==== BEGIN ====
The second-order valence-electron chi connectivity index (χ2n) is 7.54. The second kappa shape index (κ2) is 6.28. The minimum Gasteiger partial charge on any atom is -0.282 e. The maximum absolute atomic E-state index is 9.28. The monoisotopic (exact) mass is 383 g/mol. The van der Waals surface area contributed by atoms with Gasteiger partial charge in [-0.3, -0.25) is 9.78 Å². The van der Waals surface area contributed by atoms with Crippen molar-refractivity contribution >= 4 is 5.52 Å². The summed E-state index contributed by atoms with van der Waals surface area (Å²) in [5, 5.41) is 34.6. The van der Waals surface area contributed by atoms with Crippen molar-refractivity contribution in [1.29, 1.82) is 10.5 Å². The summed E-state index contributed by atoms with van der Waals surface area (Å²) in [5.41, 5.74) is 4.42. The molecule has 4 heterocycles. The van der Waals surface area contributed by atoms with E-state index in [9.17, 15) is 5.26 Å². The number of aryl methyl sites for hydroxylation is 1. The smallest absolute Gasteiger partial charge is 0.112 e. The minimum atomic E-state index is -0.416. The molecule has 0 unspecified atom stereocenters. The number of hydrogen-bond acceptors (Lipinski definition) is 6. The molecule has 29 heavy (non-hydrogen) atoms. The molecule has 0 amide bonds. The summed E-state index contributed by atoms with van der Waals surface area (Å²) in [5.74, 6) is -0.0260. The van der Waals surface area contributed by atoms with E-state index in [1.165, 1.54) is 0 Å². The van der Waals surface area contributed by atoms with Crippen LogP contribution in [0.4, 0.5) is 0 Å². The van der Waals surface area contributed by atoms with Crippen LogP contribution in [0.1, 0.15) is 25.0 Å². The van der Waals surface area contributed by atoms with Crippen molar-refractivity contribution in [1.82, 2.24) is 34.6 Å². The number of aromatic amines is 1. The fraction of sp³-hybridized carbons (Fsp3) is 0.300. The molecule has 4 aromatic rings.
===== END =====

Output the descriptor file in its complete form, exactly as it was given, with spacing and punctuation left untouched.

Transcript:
The second-order valence-electron chi connectivity index (χ2n) is 7.54. The second kappa shape index (κ2) is 6.28. The minimum Gasteiger partial charge on any atom is -0.282 e. The maximum absolute atomic E-state index is 9.28. The monoisotopic (exact) mass is 383 g/mol. The van der Waals surface area contributed by atoms with Gasteiger partial charge in [-0.3, -0.25) is 9.78 Å². The van der Waals surface area contributed by atoms with Crippen molar-refractivity contribution >= 4 is 5.52 Å². The summed E-state index contributed by atoms with van der Waals surface area (Å²) in [5, 5.41) is 34.6. The van der Waals surface area contributed by atoms with Crippen molar-refractivity contribution in [1.29, 1.82) is 10.5 Å². The summed E-state index contributed by atoms with van der Waals surface area (Å²) in [5.41, 5.74) is 4.42. The molecule has 4 heterocycles. The van der Waals surface area contributed by atoms with E-state index in [9.17, 15) is 5.26 Å². The number of aryl methyl sites for hydroxylation is 1. The smallest absolute Gasteiger partial charge is 0.112 e. The minimum atomic E-state index is -0.416. The molecule has 0 unspecified atom stereocenters. The number of hydrogen-bond acceptors (Lipinski definition) is 6. The molecule has 29 heavy (non-hydrogen) atoms. The molecule has 0 amide bonds. The summed E-state index contributed by atoms with van der Waals surface area (Å²) in [5.74, 6) is -0.0260. The van der Waals surface area contributed by atoms with E-state index in [1.165, 1.54) is 0 Å². The van der Waals surface area contributed by atoms with Crippen LogP contribution in [0.4, 0.5) is 0 Å². The van der Waals surface area contributed by atoms with Crippen LogP contribution in [0.1, 0.15) is 25.0 Å². The van der Waals surface area contributed by atoms with Crippen molar-refractivity contribution in [1.82, 2.24) is 34.6 Å². The number of aromatic amines is 1. The fraction of sp³-hybridized carbons (Fsp3) is 0.300. The molecule has 4 aromatic rings.